Learning vibrato can seem like a huge hurdle when you’re first learning to play the fiddle. In the early stages of fiddle playing, everything feels alien – the fiddle hold, the bow hold, and trying to move your fingers independently of each other on the fingerboard, are all things that take time to feel natural.
Tonight we tried out a series of steps that help with beginning to play ‘wrist style’ vibrato. Going through each of the steps helps to break the movements down into manageable chunks. As we become more relaxed with our playing, these vibrato movements will start to feel much more fluid and natural. Regularly going though the steps help us to build up ‘muscle memory’, and to get a better sense of how the vibrato movements work.
As this was our last evening of the spring term we spent a very sociable evening going over some aspects of fiddle technique that we’ve been learning in the class throughout the term.
We started off by looking at some possible bowing patterns for Spootiskerry, in a bit more depth. We tried using a ‘1 down 3 up’ bowing pattern on the B part of the tune, which emphasises the beat. Then we added a ‘3 up 1 down’ pattern at the start of each phrase in the A part. This pattern emphasises the off beat in the tune, which adds quite a different swing to the tune.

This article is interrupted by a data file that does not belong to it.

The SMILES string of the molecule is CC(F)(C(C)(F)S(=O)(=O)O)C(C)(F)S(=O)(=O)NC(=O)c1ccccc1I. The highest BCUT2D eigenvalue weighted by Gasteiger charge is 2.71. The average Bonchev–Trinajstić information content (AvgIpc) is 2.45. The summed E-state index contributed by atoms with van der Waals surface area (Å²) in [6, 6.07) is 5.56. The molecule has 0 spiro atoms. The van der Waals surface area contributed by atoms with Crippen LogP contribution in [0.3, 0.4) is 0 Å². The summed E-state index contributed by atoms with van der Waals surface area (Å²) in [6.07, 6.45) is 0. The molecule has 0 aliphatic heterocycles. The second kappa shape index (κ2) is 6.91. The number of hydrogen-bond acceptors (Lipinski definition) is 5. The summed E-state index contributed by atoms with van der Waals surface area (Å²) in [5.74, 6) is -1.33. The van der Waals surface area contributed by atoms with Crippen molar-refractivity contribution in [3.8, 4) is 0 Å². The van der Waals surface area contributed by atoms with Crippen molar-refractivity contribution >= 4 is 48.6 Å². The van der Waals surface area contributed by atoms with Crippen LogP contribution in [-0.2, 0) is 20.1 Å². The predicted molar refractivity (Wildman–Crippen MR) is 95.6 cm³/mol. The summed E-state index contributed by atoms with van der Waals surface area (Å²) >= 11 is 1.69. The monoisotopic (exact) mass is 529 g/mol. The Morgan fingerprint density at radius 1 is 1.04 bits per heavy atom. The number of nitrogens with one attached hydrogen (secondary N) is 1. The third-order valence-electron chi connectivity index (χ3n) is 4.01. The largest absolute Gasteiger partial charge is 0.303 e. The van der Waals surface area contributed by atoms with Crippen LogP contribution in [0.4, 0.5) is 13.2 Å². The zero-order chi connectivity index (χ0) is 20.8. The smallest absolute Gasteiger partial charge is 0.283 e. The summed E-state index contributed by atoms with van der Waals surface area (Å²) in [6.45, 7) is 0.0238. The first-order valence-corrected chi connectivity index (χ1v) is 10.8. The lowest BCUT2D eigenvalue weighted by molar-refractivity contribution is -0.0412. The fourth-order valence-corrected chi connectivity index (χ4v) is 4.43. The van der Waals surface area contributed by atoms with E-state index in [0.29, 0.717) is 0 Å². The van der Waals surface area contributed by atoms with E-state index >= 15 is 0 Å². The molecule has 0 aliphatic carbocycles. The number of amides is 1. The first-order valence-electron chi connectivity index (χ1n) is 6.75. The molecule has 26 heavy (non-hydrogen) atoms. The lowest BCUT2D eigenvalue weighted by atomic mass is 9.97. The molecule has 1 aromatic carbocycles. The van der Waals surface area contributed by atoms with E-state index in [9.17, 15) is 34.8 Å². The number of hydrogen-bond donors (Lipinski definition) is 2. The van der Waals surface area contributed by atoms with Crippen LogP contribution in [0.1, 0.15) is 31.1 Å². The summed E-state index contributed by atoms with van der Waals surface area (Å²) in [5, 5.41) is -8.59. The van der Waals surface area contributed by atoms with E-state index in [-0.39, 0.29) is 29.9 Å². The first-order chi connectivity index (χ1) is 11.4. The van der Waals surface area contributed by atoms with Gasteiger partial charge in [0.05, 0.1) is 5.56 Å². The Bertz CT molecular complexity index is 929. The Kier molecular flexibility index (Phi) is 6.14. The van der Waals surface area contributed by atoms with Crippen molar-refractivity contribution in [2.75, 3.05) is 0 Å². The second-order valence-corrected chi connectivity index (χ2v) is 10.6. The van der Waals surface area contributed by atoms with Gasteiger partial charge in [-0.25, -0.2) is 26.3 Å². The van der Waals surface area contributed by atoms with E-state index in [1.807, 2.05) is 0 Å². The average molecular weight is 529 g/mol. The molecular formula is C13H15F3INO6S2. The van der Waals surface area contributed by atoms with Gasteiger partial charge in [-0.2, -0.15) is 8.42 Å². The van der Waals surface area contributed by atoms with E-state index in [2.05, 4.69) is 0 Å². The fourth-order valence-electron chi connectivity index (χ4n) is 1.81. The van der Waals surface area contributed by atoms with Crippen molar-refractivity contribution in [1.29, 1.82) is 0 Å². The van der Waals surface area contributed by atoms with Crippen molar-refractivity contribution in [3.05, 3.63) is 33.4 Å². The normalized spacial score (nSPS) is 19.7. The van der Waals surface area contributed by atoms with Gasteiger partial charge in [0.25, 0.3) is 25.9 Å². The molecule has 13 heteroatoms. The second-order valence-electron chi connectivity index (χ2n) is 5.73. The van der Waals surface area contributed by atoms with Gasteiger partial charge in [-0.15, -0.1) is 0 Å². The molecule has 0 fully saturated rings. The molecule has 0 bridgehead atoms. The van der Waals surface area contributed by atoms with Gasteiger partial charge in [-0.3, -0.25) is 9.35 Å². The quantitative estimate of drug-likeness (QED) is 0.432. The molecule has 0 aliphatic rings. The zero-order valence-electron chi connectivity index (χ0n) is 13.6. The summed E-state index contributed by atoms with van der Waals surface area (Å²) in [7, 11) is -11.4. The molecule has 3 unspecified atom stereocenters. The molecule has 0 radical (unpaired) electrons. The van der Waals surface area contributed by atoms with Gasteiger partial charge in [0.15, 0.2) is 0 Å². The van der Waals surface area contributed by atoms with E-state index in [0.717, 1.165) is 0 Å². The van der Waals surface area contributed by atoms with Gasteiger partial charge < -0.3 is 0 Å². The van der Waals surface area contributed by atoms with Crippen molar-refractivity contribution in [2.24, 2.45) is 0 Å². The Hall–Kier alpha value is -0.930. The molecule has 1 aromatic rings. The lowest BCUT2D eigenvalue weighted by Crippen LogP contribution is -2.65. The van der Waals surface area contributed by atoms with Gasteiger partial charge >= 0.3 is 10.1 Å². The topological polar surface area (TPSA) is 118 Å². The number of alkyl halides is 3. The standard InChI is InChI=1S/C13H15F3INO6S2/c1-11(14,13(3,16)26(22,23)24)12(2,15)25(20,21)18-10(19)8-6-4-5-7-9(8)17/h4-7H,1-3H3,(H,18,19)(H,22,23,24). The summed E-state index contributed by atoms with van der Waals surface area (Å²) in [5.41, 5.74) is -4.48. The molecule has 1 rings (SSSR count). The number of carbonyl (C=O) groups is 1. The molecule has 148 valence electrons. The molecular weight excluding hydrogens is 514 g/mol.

Changing from a march to a reel
We went over the Glencoe March and Iggy and Squiggy a couple of times, then practiced putting them together in a set. We also spent a bit more time working on the join between the two tunes, changing the rhythm and tempo of the last 4 bars of the march into reel time. Doing this adds a real lift to the tune change.
At the end of the evening we played through all the tunes we’ve learnt in the class this term., plus a few other common session tunes (and one or two from Anne’s ever-lengthening tune list!).
Thanks everyone for another really enjoyable term. See you in the summer term!